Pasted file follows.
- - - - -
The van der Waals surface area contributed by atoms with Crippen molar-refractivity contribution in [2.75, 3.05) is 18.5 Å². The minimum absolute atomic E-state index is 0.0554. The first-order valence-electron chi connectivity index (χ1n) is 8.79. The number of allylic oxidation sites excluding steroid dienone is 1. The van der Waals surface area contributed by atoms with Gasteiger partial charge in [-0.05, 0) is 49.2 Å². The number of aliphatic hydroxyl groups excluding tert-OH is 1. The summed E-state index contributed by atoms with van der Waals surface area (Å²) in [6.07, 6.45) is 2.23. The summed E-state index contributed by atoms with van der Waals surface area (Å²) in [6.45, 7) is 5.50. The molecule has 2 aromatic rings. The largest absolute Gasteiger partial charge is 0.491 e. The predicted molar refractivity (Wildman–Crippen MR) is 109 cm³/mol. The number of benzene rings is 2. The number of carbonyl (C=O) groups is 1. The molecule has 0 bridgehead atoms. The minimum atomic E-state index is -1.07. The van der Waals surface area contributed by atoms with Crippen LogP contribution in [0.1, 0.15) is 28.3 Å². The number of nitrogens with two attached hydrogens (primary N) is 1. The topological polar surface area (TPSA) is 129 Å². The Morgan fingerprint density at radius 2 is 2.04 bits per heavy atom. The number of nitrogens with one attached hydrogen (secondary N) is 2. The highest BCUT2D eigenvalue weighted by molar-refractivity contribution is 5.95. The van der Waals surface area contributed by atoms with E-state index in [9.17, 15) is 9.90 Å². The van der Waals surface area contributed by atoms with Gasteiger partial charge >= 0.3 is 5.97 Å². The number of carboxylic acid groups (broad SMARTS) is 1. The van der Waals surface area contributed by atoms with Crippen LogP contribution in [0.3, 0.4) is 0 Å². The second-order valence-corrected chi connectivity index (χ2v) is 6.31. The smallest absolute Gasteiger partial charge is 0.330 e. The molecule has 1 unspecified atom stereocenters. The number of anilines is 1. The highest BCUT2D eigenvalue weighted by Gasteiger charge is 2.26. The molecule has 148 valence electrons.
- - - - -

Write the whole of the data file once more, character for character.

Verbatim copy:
The van der Waals surface area contributed by atoms with Crippen molar-refractivity contribution in [2.75, 3.05) is 18.5 Å². The minimum absolute atomic E-state index is 0.0554. The first-order valence-electron chi connectivity index (χ1n) is 8.79. The number of allylic oxidation sites excluding steroid dienone is 1. The van der Waals surface area contributed by atoms with Gasteiger partial charge in [-0.05, 0) is 49.2 Å². The number of aliphatic hydroxyl groups excluding tert-OH is 1. The summed E-state index contributed by atoms with van der Waals surface area (Å²) in [6.07, 6.45) is 2.23. The summed E-state index contributed by atoms with van der Waals surface area (Å²) in [6.45, 7) is 5.50. The molecule has 2 aromatic rings. The largest absolute Gasteiger partial charge is 0.491 e. The predicted molar refractivity (Wildman–Crippen MR) is 109 cm³/mol. The number of benzene rings is 2. The number of carbonyl (C=O) groups is 1. The molecule has 0 bridgehead atoms. The minimum atomic E-state index is -1.07. The van der Waals surface area contributed by atoms with Crippen LogP contribution in [0.1, 0.15) is 28.3 Å². The number of nitrogens with two attached hydrogens (primary N) is 1. The topological polar surface area (TPSA) is 129 Å². The Morgan fingerprint density at radius 2 is 2.04 bits per heavy atom. The number of nitrogens with one attached hydrogen (secondary N) is 2. The highest BCUT2D eigenvalue weighted by molar-refractivity contribution is 5.95. The van der Waals surface area contributed by atoms with E-state index in [9.17, 15) is 9.90 Å². The van der Waals surface area contributed by atoms with Gasteiger partial charge >= 0.3 is 5.97 Å². The number of carboxylic acid groups (broad SMARTS) is 1. The van der Waals surface area contributed by atoms with Crippen LogP contribution in [0.3, 0.4) is 0 Å². The second-order valence-corrected chi connectivity index (χ2v) is 6.31. The smallest absolute Gasteiger partial charge is 0.330 e. The molecule has 1 unspecified atom stereocenters. The number of anilines is 1. The highest BCUT2D eigenvalue weighted by Gasteiger charge is 2.26. The molecule has 148 valence electrons.